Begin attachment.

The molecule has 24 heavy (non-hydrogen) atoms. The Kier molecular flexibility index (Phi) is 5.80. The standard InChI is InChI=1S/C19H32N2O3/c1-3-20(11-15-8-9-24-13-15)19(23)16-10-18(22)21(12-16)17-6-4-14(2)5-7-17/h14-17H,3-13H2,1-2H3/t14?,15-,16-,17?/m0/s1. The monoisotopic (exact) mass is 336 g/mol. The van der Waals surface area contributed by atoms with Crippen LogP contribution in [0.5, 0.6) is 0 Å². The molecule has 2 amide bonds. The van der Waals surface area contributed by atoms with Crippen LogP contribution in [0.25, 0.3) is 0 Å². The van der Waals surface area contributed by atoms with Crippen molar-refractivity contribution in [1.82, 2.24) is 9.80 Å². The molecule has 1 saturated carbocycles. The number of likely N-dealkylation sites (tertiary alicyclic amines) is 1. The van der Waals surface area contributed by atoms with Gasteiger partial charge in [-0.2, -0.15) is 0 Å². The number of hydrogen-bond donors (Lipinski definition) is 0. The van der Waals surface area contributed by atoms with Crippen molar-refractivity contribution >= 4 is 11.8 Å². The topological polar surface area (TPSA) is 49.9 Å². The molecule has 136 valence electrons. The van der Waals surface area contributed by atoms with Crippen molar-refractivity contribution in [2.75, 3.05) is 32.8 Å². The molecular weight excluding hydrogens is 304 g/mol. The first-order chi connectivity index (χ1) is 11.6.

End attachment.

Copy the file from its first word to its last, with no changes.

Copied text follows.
The molecule has 24 heavy (non-hydrogen) atoms. The Kier molecular flexibility index (Phi) is 5.80. The standard InChI is InChI=1S/C19H32N2O3/c1-3-20(11-15-8-9-24-13-15)19(23)16-10-18(22)21(12-16)17-6-4-14(2)5-7-17/h14-17H,3-13H2,1-2H3/t14?,15-,16-,17?/m0/s1. The monoisotopic (exact) mass is 336 g/mol. The van der Waals surface area contributed by atoms with Crippen LogP contribution in [0.5, 0.6) is 0 Å². The molecule has 2 amide bonds. The van der Waals surface area contributed by atoms with Crippen LogP contribution in [0.25, 0.3) is 0 Å². The van der Waals surface area contributed by atoms with Crippen molar-refractivity contribution in [1.82, 2.24) is 9.80 Å². The molecule has 1 saturated carbocycles. The number of likely N-dealkylation sites (tertiary alicyclic amines) is 1. The van der Waals surface area contributed by atoms with Gasteiger partial charge in [-0.2, -0.15) is 0 Å². The number of hydrogen-bond donors (Lipinski definition) is 0. The van der Waals surface area contributed by atoms with Crippen molar-refractivity contribution >= 4 is 11.8 Å². The topological polar surface area (TPSA) is 49.9 Å². The molecule has 136 valence electrons. The van der Waals surface area contributed by atoms with Crippen molar-refractivity contribution in [2.75, 3.05) is 32.8 Å². The molecular weight excluding hydrogens is 304 g/mol. The first-order chi connectivity index (χ1) is 11.6.